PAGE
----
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Post ID: @btng+Ua7JP4W

I would not bet on the Islandia Campus continuing to operate. The facility was designed to hold over 8k and now has less than 1000. It's almost like a graveyard and CA sold the property in 2006 and the lease expires in 2021. I expect Broadcom will pay a fee to terminate early and move the handful of development staff it intends to retain in a much smaller facility, most of them live in Queens anyway

I think it will be a long haul for Broadcom to get value from CA. Even though there is a lot of overlap in the sales, marketing, and infrastructure orgs which can be cut it will take time and money to get everyone on the same page not to mention all of the disparate systems in operating order. Many CA customers have been jumping ship for years and there is no reason to think that will change under Broadcom. Computing has changed and CA along with their technology has not. Knowing the inside of both companies quite well, there will need to be a new mission and additional acquisitions for this to be a positive future direction for Broadcom.

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Post ID: @2phw+Ua7JP4W

All valid points. There is an article floating around where their CFO said they are looking to remove over $1.3 billion, yes, that is a billion in expenses. It makes sense, you have to cut deep to make this buy profitable and a value for Broadcom. They are not stupid and they will get value out of this deal. Most people will be cut if they are not selling or development, and even those groups will be impacted. I see many comments about Islandia being closed or shut down, which clearly will be accurate, but other areas will be impacted as well, there are not that many people left in Islandia, probably 1,000. The majority are admin services types and there is no need for them in the new world. I would not take a wait and see approach and get going now before the market is flooded with people looking for the same job. Good luck. There is life after CA.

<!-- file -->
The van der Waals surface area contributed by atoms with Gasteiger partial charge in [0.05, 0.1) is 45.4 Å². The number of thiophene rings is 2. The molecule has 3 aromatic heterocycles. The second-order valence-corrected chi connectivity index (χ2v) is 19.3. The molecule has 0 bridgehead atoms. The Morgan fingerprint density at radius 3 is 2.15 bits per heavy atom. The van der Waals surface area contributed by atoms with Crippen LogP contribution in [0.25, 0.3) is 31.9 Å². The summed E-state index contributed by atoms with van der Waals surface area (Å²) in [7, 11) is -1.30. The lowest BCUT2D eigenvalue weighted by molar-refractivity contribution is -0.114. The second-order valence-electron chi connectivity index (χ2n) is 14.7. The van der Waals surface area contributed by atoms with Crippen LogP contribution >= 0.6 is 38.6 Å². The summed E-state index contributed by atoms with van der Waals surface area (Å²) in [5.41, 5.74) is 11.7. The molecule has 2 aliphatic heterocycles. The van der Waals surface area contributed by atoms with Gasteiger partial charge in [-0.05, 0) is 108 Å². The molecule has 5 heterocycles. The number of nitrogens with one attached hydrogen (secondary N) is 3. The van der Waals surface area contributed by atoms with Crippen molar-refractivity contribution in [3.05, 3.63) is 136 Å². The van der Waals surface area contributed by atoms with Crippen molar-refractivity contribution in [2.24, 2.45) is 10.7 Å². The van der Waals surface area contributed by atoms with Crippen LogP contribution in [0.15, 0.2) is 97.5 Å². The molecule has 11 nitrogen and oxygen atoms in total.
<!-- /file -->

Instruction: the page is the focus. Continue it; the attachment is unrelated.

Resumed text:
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Post ID: @2stb+Ua7JP4W

CA pays well for Long Island but not for the tech industry. It is about 20% below average and there is a tremendous disparity with many identical roles having $100k variances in base salary. Most bonuses outside of sales are 20% of overall compensation. There is some bloat in middle management particularly in the sales org but CA has been cutting staff for more than two decades, shifting some dev teams outside the US as well so it's less than most would think. There will be a lot of redundancy in sales, marketing, and administration. Broadcom does not provide the same type of admin support to middle tier staff; for those people in these roles they should start looking for a new home now.

Turnover in less than 4 years is high at CA, 51% but 22% of the company has been there for 17+ years and 30% of staff are Baby Bppmers. You can expect at least half if not more of those to be given their walking papers by the new regime. They want conformity and this is an easy way to achieve it.

Broadcom will likely cut all low performing products or sell the IP off in addition to the staff cuts. This should be an odd concept for CA employees because that was Charles Wang and Sanjay Kumar's standard practice during acquisitions. We slashed Sterling to the core during the acquisition.